Farmer would read the sentence above and jump immediately to his central message to us, the affluent, the technological insiders: "the poor" are far more subject than we are. He writes: "this book is a physician-anthropologist's effort to reveal the ways in which the most basic right -- the right to survive -- is trampled in an age of great affluence..."
The last person I knew who talked about "the poor" like that was Dorothy Day. She too made a life with and for poor persons -- and she too was convinced by experience that simply because poor persons live in need, their poverty is a more defining affliction than race, or gender, or nationality, or any of the other identity markers that those of us not afflicted with immediate acute poverty may think of as crucial to oppression. Farmer doesn't deny the ways that being a woman or living in a throwaway state can compound affliction, but he returns over and over to what he maintains is essential: people suffer because they are poor -- the forms of their suffering are epiphenomena, the poverty is their reality. And they'll tell you so if you ask; Farmer does and finds that the cross cultural understanding of misery is all too deep, whether in central Haiti, in Chiapas, or among Russian prisoners condemned to untreated, drug resistant TB.
So he counter poses to academia and our intellectual analyses what he believes is a deeper way of knowing:
Not surprisingly Farmer is profoundly critical of the market driven U.S. non-system he names "investor-owned health plans." But he is also deeply critical of most of the world's international health infrastructure. Concerns for "cost-effectiveness" and the pseudo-realism that dictates that some people are less valuable than others keep medicine from fully utilizing the wonderful capacities it acquired in the 20th century to actually heal, rather than merely care for the dying. He insists we can do more, and we must. Of the Russian epidemic of resistant TB,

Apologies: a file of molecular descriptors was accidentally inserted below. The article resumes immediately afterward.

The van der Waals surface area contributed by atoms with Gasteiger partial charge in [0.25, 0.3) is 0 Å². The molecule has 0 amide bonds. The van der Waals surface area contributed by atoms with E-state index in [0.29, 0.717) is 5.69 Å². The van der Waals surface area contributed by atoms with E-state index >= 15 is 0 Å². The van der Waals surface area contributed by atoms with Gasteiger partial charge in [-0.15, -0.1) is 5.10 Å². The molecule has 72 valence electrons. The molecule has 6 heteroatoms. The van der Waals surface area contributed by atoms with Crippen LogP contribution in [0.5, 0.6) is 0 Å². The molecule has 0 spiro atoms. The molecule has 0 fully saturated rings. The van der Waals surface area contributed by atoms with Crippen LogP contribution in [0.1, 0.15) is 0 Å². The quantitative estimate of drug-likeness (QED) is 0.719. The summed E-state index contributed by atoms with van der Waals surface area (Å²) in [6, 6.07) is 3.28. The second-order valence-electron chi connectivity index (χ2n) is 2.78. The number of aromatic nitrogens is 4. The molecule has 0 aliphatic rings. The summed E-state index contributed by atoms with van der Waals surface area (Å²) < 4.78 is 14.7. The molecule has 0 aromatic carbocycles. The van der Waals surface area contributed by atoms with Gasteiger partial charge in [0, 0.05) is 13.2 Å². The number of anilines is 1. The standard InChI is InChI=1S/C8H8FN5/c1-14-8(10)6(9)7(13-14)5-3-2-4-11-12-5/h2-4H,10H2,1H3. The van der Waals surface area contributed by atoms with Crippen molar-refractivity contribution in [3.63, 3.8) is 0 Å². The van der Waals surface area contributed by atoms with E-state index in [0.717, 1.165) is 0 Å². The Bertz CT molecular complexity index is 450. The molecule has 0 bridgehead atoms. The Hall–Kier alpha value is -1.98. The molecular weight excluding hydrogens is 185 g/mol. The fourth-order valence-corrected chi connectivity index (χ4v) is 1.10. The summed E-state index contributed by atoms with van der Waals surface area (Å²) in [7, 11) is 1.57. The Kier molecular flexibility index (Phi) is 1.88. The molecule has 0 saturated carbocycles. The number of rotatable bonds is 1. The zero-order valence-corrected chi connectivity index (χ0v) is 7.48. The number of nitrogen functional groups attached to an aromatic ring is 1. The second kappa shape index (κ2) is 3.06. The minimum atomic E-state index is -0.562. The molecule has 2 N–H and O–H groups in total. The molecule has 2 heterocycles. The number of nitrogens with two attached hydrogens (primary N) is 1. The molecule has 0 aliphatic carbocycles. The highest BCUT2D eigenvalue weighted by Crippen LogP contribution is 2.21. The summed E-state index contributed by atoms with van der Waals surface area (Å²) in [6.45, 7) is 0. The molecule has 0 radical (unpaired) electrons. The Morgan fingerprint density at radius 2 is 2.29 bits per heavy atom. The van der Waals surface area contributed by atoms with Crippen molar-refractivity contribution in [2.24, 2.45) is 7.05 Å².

Farmer lists the elements of the intellectual and moral change he believes we have the technical capacity to make:
- Make health and healing the symbolic core of the [human rights] agenda;
- Make provision of services central to the agenda;
- Establish new research agendas;
- Achieve independence from powerful governments and bureaucracies;
- Secure more resources for health and human rights.
Farmer wants a miracle; we need one, I think. He also has some experience of how we might get one that would be good for us all to attend to.
For more about an organizational effort to make the miracle come about, see Partners in Health.